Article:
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I recently replaced my Intel Macbook with an M2 Mac, using my Time Machine backup to initialize the hard drive. That, of course, dutifully copied all the Intel code.

I had brewed onto the old system. Today running brew upgrade gives me:

Error: Cannot install in Homebrew on ARM processor in Intel default prefix (/usr/local)!
Please create a new installation in /opt/homebrew using one of the
"Alternative Installs" from:
  https://docs.brew.sh/Installation
You can migrate your previously installed formula list with:
  brew bundle dump

So of course I ran brew bundle dump and that didn't give me any more direction. I'm ready to wipe the entire slate clean with something like rm -rf xxx and start over, but I feel like I should be choosy about xxx.

FWIW, brew --version returns:

Homebrew 3.6.5-10-gbde685a
Homebrew/homebrew-core (git revision d6fa8906828; last commit 2022-10-11
Homebrew/homebrew-cask (git revision 576798b72f; last commit 2022-10-12)

Any real help would be welcome (except "switch to macports").

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  • 1
    I found this just AFTER (of course)posting this question: earthly.dev/blog/homebrew-on-m1
    – RadlyEel
    Oct 11, 2022 at 23:39
  • The blog article you cited (Using Homebrew on M1 Mac) sounds promising. STRONG SUGGESTION: when you get things working (and I'm confident you will, in short order), please add an "answer" describing what you needed to do.
    – paulsm4
    Oct 11, 2022 at 23:54
  • i ended up by first running "brew bundle dump" and retaining the resulting Brewfile as a list of stuff to install later. Then I fired up my virtual chainsaw and removed /usr/local/Cellar, /usr/local/Caskroom, and /opt/Homebrew; re-installed Homebrew, and then re-installed the items I recognized in the Brewfile. Not too painful. Thanks for your vote of confidence!
    – RadlyEel
    Oct 13, 2022 at 3:24

2 Answers 2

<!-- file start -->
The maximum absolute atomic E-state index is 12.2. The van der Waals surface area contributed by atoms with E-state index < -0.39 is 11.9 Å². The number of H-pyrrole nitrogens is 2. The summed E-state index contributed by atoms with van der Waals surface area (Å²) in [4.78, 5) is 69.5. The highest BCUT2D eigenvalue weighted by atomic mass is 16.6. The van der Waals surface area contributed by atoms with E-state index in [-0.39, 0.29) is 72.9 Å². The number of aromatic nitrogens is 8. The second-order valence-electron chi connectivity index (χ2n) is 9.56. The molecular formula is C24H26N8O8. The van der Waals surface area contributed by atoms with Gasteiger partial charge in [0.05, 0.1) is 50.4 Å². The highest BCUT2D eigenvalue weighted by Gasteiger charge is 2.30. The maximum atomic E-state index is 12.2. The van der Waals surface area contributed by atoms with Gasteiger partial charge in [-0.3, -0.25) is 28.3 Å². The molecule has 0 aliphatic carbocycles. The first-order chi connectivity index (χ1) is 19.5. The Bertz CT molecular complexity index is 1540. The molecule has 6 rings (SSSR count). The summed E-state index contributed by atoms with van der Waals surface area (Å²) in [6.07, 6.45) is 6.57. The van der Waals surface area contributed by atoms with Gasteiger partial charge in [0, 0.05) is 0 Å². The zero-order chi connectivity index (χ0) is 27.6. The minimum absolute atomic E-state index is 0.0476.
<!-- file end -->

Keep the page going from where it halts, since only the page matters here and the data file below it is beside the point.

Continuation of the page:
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It turns out that just running "brew bundle dump" is only the first step. Follow that wit "brew bundle install --file Brewfile", as explained very clearly in earthly.dev/blog/homebrew-on-m1

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Don't rush to follow my advice, or accept my answer. Someone else may give you something better if you are patient...


You should be able to get a list of installed packages in the current setup then it'll be easier to install the same packages in the new one. Try this and see if it looks correct:

brew ls > ~/oldbrewpackages.txt

You need to find where your current casks and stuff are installed. Like this:

brew config

and look for HOMEBREW_PREFIX. Snuffle around in there and see if it looks like where all your packages are.


Next, I would look around for anything to do with homebrew in my login profiles, comment it out by putting a hash (#) at the start of the line, save the file and check you can still start a new Terminal without errors:

grep -i homebrew -/.*

Now, rather than removing all your homebrew stuff under HOMEBREW_PREFIX, I would try renaming it. You may need to turn off "System Integrity Protection" first.

Then if your homebrew stuff is under /opt/homebrew, you could do:

sudo mv /opt/homebrew /opt/homebrew.unused

Then you'll want to reboot.

Now you should be able to install a new homebrew without it detecting the old one... hopefully.


To install your previous packages in your new homebrew, you want:

brew install $(cat -/oldbrewpackages.txt)

If everything looks good and works well, make a backup and then type the command to delete your old stuff, and read it very carefully 3x before hitting Enter

sudo rm -rf /opt/homebrew.unused

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